|Light tuna, canned in oil, drained solids||334|
|Light tuna, canned in oil, drained solids, without salt||2741|
|Light tuna, canned in water, drained solids||603|
|Light tuna, canned in water, drained solids, without salt||5131|
|Skipjack tuna, cooked, dry heat||626|
|Skipjack tuna, raw||645|
Tuna Nutrition Varies With Type
There are many types of tuna, each with their own unique taste and nutrient profile, which means their Nutrivore Scores also vary. To maximize all the benefits tuna has to offer, try incorporating different types into your diet. While some types of tuna are readily available fresh or frozen, other varieties may be easier to find canned (which gives them the added benefit of lower cost!)
|Bluefin tuna, raw||970|
|Skipjack tuna, raw||645|
|White tuna (albacore), canned in oil, drained solids||3181|
|White tuna (albacore), canned in oil, drained solids, without salt||2372|
|White tuna (albacore), canned in water, drained solids||544|
|White tuna (albacore), canned in water, drained solids, without salt||5251|
|Yellowfin tuna, raw||642|
Health Benefits of Skipjack Tuna Nutrients
Let’s take a closer look at all of the best and excellent source of nutrients found in a 4-ounce serving of skipjack tuna and see how they benefit our health.
Skipjack Tuna Provides 118% DV EPA+DHA
Skipjack tuna is a fantastic source of EPA+DHA, providing 118% of the daily value per 4-ounce serving!
Eicosapentaenoic acid (EPA) and docosahexaenoic acid (DHA) are long-chain omega-3 fats that play important roles in neurological health, immune function, eye health and vision, inflammation, pain signaling, gut health, fetal development, and some aspects of cardiovascular health (like triglyceride levels and blood clotting). They exert many of their effects by helping form chemical messengers called prostaglandins, thromboxanes, and leukotrienes. EPA and DHA also serve as a structural component of the cell membrane, influencing important properties such as membrane fluidity and permeability. Small amounts of them can be synthesized from a shorter-chain omega-3 fat, alpha-linolenic acid (ALA). Learn more about EPA and DHA here.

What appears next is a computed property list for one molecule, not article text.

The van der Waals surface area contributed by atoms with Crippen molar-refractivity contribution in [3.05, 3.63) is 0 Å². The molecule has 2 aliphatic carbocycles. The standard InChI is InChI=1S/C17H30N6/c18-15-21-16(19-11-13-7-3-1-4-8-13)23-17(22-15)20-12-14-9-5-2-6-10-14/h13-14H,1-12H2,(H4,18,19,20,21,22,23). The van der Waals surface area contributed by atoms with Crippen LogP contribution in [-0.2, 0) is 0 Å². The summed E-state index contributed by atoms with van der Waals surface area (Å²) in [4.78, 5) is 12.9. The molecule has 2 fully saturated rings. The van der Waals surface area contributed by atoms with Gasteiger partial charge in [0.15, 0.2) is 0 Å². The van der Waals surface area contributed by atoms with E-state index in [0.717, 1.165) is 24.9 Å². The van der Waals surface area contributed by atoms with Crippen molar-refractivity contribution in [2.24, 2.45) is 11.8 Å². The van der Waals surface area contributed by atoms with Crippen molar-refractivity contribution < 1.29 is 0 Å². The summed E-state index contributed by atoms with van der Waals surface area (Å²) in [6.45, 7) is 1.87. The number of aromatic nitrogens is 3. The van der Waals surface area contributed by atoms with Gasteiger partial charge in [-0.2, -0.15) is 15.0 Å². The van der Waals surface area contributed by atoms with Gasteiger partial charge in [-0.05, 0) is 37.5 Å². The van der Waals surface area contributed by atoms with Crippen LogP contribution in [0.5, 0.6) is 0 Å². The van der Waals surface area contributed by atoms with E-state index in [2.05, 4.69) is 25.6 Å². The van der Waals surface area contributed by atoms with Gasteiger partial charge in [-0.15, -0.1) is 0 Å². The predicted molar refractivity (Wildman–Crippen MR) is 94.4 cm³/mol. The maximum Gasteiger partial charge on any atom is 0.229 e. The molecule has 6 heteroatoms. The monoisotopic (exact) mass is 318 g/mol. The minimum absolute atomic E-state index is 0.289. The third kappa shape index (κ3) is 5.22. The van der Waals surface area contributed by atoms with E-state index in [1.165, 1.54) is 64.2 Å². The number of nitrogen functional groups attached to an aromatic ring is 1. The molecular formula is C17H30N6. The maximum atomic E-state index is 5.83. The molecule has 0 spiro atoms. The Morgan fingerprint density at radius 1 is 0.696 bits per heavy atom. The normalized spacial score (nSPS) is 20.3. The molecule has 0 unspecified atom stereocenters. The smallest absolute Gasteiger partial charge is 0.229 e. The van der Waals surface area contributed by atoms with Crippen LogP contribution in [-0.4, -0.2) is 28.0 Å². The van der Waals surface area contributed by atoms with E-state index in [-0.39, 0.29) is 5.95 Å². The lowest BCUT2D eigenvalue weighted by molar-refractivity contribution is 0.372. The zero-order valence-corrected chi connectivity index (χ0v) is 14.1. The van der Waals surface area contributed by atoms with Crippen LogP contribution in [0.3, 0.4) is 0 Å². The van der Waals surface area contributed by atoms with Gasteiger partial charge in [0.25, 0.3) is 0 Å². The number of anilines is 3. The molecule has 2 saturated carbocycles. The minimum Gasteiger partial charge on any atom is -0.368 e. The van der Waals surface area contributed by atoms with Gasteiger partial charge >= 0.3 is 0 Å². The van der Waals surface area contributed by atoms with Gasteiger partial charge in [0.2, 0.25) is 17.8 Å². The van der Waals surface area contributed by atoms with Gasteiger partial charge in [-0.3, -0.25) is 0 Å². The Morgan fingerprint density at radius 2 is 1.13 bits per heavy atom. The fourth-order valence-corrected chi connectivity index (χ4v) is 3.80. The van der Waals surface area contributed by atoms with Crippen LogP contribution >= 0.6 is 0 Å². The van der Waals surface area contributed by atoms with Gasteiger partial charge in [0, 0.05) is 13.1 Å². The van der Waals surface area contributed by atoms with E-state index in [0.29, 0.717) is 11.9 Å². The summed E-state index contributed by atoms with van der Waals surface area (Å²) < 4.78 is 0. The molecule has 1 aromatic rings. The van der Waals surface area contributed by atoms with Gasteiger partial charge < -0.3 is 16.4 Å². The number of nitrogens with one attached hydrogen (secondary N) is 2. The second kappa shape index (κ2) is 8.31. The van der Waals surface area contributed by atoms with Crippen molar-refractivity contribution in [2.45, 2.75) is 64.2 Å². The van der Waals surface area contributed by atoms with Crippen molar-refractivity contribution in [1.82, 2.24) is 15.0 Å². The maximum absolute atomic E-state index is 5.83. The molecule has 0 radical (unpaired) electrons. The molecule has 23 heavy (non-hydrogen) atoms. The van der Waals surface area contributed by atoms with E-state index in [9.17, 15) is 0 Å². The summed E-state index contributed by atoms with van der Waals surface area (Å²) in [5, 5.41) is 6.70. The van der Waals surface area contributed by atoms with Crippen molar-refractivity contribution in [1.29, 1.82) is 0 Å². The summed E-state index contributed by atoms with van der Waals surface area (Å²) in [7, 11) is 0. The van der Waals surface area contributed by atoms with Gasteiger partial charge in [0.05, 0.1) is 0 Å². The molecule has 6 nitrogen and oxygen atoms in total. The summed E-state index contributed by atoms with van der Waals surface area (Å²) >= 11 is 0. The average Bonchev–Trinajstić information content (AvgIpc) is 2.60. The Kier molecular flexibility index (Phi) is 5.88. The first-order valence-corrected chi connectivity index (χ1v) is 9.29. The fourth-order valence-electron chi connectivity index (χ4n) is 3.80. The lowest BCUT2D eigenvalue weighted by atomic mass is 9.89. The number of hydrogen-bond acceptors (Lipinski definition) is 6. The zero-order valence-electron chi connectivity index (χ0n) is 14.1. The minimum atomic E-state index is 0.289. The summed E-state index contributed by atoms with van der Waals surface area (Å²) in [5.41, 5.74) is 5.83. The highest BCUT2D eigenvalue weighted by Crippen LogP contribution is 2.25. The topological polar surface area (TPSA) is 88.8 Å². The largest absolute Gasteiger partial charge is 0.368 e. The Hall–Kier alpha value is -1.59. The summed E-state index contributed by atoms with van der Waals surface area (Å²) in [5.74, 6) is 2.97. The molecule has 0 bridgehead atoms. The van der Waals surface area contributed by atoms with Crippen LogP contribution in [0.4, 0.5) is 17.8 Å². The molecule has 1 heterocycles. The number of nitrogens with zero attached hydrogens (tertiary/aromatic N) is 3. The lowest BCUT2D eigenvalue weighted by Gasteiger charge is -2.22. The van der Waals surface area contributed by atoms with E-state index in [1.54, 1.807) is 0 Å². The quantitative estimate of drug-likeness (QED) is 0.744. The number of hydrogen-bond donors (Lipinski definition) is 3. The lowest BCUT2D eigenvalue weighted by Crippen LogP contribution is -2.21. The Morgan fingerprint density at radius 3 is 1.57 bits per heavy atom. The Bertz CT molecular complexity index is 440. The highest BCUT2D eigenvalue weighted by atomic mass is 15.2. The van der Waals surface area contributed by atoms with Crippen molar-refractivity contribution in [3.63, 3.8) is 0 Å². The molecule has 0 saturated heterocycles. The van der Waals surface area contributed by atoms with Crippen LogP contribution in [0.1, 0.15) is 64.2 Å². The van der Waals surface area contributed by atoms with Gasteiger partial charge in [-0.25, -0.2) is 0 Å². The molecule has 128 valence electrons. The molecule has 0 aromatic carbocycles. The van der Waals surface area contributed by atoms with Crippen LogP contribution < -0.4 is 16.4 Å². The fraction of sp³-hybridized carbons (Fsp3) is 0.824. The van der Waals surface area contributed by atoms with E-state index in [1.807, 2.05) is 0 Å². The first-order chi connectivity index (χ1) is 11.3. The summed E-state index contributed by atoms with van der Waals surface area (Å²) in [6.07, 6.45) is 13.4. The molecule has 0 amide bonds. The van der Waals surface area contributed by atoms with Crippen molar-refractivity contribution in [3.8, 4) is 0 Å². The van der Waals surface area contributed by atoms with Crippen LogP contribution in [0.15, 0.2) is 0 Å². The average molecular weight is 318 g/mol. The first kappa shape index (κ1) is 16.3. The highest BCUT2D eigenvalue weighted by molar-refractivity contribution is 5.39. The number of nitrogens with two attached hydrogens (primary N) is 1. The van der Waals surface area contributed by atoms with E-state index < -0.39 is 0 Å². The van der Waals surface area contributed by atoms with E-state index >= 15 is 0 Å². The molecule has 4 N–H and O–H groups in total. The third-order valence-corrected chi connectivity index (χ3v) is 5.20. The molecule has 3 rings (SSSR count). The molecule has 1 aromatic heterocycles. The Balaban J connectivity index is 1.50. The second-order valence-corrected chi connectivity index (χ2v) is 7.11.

Skipjack Tuna Provides 111% DV Vitamin B3 (Niacin)
Skipjack tuna is an amazing source of vitamin B3 (niacin), providing 111% of the daily value per 4-ounce serving!
Niacin is a water-soluble B complex vitamin (vitamin B3) that’s needed to produce two very important coenzymes: nicotinamide adenine dinucleotide (NAD) and nicotinamide adenine dinucleotide phosphate (NADP). NAD and NADP are needed for over 400 enzymes involved in DNA repair, fatty acid synthesis, antioxidant systems, detoxification, and hormone synthesis, as well as the breakdown of fat, carbohydrate, protein, and alcohol. Niacin has therapeutic potential for cardiovascular disease and hyperlipidemia, and may also be protective against cancer and type 1 diabetes. Some research suggests it could benefit health outcomes for patients with HIV or schizophrenia as well. Learn more about niacin here.
Skipjack Tuna Provides 381.8 mg of Taurine
Skipjack tuna is a terrific source of taurine, providing 381.8 mg of taurine per 4-ounce serving!
Taurine is a non-proteinogenic amino sulfonic acid that supports neurological development, serves as a major component of bile (which helps to digest fats), and plays a role in water and mineral regulation within the blood (including through membrane stabilization and calcium signaling). Taurine also regulates the immune system and serves as an important antioxidant, and it plays a role in cardiovascular function and the development of skeletal muscle.
Skipjack Tuna Provides 91% DV Vitamin B12 (Cobalamin)
Skipjack tuna is rich in vitamin B12 (cobalamin), providing 91% of the daily value per 4-ounce serving!
Vitamin B12 (cobalamin) is a water-soluble vitamin that serves as a cofactor for enzymes involved in energy metabolism, red blood cell production, DNA synthesis, neurotransmitter production, nervous system health, and folate metabolism. As a result of these roles, vitamin B12 is vital for maintaining brain and nervous system health, and may have a protective effect against dementia, Alzheimer’s disease, and depression. There’s also some evidence vitamin B12 may be cancer-protective, possibly through supporting folate metabolism (which then assists in repairing DNA damage). Learn more about vitamin B12 here.
Skipjack Tuna Provides 76% DV Selenium
Skipjack tuna is a fantastic source of selenium, providing 76% of the daily value per 4-ounce serving!
Selenium is a trace mineral needed by all mammals to sustain life. It serves as a component of the non-proteinogenic amino acids selenocysteine and selenomethionine, and also helps form over two dozen selenoproteins involved in reproduction, thyroid hormone metabolism, antioxidant defense, DNA synthesis, and immunity. Observational research suggests selenium could play a protective role against cancer, heart disease, asthma, and inflammatory bowel disease, although human trials have generally been lacking or contradictory. There’s also evidence that selenium can play a preventative role in asthma and inflammatory bowel disease, while also reducing mortality in patients with sepsis. Learn more about selenium here.
Skipjack Tuna Provides 58% DV Vitamin B6 (Pyridoxine)
Skipjack tuna is also a great source of vitamin B6 (pyridoxine), providing 58% of the daily value per 4-ounce serving!